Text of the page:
Inmates get H1N1 vaccine, children being told to wait
Province facing vaccine shortage next week
Elementary school children have been told they’ll have to wait to be vaccinated for the potentially deadly swine flu but the P.E.I. government has set aside enough vaccine to ensure inmates at correctional centres across the province are protected.
The province has used almost all of its current supply of the H1N1 vaccine. It had hoped to get another 18,000 to 20,000 doses next week but that is not going to happen.
The province may only get 2,000-3,000 doses of the vaccine, and much of that will be needed to complete the vaccination process for high risk groups not completed this week.
It could be mid-to late-next week before the elementary school vaccination process gets underway.
But the 280 inmates and staff at the Provincial Correctional Centre in Charlottetown and the Prince County Jail in Summerside have already been vaccinated.
Officials with the Office of the Attorney General say 90 doses of the vaccine have also been setaside for inmates and staff at the P.E.I. Youth Centre in Summerside.
Chief Health Officer Dr. Heather Morrison says inmates are considered a priority group because it is a closed facility and they have underlying health conditions.
“ They’re at high risk of transmitting the virus to each other,” Morrison said.
“ They are a high risk group for a couple of reasons. The setting as well as the underlying health
conditions for a large number of them.”
There are no reports of a swine flu outbreak in P.E.I. jails but that’s not the case in Island schools.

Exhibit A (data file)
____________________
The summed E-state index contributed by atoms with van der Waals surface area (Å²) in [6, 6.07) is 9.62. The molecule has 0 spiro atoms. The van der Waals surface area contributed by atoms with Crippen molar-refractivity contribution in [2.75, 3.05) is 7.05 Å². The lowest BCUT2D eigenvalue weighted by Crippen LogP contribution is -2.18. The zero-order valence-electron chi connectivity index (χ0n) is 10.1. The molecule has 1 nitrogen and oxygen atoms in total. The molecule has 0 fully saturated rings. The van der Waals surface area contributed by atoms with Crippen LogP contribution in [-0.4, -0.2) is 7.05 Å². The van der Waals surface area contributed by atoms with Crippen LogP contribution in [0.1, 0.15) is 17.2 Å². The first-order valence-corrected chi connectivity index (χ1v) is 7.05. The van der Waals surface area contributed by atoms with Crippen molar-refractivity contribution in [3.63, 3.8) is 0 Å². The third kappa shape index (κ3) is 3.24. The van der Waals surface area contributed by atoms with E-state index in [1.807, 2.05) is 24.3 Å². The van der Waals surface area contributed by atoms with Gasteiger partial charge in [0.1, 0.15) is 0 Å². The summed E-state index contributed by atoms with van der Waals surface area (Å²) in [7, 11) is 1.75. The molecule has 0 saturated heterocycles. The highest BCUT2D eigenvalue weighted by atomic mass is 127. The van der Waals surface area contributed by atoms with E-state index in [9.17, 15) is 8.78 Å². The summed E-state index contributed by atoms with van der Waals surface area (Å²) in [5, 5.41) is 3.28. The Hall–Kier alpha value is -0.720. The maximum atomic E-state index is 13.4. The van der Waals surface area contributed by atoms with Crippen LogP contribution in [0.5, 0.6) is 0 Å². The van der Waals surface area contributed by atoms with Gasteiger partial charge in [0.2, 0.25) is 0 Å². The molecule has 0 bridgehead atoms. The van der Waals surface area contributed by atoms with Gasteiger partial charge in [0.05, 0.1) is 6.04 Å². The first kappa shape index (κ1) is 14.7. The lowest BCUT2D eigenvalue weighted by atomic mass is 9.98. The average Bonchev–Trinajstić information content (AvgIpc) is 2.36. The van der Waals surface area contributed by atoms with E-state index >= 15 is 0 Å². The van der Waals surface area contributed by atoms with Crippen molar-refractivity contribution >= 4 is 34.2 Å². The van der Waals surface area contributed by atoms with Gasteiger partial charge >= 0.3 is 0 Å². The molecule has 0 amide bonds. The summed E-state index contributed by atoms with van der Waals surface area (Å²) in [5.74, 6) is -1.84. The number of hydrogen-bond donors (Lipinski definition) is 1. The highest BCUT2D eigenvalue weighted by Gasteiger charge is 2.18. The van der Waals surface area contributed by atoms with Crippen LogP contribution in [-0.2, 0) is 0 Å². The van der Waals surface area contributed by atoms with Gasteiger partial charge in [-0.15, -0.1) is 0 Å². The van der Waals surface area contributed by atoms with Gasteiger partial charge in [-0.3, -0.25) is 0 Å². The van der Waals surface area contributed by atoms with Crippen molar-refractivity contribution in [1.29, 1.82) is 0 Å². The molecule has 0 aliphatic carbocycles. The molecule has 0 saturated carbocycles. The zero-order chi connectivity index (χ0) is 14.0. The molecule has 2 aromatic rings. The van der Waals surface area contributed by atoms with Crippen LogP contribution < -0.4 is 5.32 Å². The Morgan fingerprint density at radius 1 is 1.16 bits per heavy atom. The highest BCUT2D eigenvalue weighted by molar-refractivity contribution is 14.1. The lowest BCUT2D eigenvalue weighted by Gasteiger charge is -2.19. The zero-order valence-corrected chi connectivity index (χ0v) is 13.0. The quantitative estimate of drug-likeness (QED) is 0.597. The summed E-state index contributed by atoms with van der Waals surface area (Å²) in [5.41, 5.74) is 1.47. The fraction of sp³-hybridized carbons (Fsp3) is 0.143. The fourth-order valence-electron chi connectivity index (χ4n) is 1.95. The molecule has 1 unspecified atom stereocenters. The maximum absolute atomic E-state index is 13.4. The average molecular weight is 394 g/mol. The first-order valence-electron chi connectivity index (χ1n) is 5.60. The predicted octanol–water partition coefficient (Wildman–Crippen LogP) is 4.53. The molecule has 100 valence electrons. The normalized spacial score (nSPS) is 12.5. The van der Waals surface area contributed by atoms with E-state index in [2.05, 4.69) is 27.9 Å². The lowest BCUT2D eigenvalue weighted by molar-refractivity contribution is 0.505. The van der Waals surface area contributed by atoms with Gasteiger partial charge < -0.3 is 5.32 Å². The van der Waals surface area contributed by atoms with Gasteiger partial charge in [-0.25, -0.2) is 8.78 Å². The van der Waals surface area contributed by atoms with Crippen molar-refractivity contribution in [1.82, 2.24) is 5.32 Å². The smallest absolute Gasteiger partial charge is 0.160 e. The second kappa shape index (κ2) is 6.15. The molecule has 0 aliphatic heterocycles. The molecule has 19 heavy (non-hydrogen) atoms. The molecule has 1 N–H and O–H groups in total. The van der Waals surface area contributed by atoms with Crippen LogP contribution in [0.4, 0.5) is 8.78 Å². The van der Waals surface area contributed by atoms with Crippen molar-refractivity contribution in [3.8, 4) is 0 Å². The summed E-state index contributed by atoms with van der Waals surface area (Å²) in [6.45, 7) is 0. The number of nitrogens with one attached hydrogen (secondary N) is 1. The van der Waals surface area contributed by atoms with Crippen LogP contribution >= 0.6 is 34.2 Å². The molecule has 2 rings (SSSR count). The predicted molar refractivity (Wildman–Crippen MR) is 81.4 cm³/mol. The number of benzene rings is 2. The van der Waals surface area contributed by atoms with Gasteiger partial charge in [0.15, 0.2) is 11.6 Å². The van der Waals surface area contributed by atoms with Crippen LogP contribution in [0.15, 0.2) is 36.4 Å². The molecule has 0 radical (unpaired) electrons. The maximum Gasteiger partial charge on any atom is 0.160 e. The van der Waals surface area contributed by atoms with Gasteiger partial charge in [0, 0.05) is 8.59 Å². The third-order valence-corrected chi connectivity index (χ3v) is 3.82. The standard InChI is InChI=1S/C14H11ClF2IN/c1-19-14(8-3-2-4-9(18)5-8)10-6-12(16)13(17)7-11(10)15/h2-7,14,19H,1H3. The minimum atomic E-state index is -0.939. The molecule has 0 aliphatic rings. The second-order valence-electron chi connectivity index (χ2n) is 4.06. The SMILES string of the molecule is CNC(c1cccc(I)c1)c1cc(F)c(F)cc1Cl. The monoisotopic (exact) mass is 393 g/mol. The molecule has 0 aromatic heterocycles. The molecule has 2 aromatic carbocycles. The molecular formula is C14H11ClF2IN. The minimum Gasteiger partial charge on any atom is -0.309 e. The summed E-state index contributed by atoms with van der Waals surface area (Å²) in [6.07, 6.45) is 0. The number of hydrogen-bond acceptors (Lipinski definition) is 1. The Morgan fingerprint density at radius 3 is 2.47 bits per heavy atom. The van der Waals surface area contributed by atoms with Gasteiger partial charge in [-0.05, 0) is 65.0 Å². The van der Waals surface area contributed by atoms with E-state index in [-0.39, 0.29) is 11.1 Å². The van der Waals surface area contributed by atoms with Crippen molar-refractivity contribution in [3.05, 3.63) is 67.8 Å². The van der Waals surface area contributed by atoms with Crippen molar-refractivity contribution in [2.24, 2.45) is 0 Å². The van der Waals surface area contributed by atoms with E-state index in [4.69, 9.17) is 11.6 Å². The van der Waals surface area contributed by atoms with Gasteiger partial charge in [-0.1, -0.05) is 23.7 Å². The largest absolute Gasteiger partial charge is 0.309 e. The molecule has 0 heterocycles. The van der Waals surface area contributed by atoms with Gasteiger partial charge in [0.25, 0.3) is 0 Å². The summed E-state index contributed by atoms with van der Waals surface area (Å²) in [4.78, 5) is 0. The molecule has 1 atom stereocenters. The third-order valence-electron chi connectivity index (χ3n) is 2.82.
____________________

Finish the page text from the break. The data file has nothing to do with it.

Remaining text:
The swine flu continues to rapidly spread at Island schools.
Thirteen Island schools have an outbreak, which means 10 per cent of the school population has what is believed to be swine flu. Eight of those schools are in the Eastern School District, four is in the Western School Board and one is with the French Language School Board.
The province won’t consider closing schools until absenteeism rates hit 30 per cent.
Prince Edward Island isn’t the only province being short changed on vaccine. It is a national problem. Just over 400,000 doses of the vaccine will flow from the Quebec manufacturer by the end of next week.
That’s because GlaxoSmithKline has a single production line. The company had to stop producing adjuvanted vaccines to make the non-adjuvant type for pregnant women.
Adjuvants are used to boost immune response.
After next week, federal health officials expect delivery of vaccines to increase, to roughly one million, and then to nearly 3.5 million weekly.
Health Minister Doug Currie said he realizes further delays will only cause further anxiety for parents.
About 20,000 Islanders or one in seven Islanders have been vaccinated.
“Certainly as a parent of two young children in Grade 3 and 5, I mean this news will create some anxiety, I’m sure,” said Currie.
Vaccine clinics are scheduled for Monday in rural areas of the province where they were forced to close on Thursday because they ran out of vaccine.
Clinics in Bloomfield, Summerside, Montague and Souris will be held to complete vaccinating high risk Islanders, using the small about of vaccine that was left over from this week. (See A3 for more on Monday’s clinics)
Morrison said a lot of what is happening with the delays in getting the vaccine is beyond the province’s control.
“ We can only distribute to Islanders what we are given nationally.”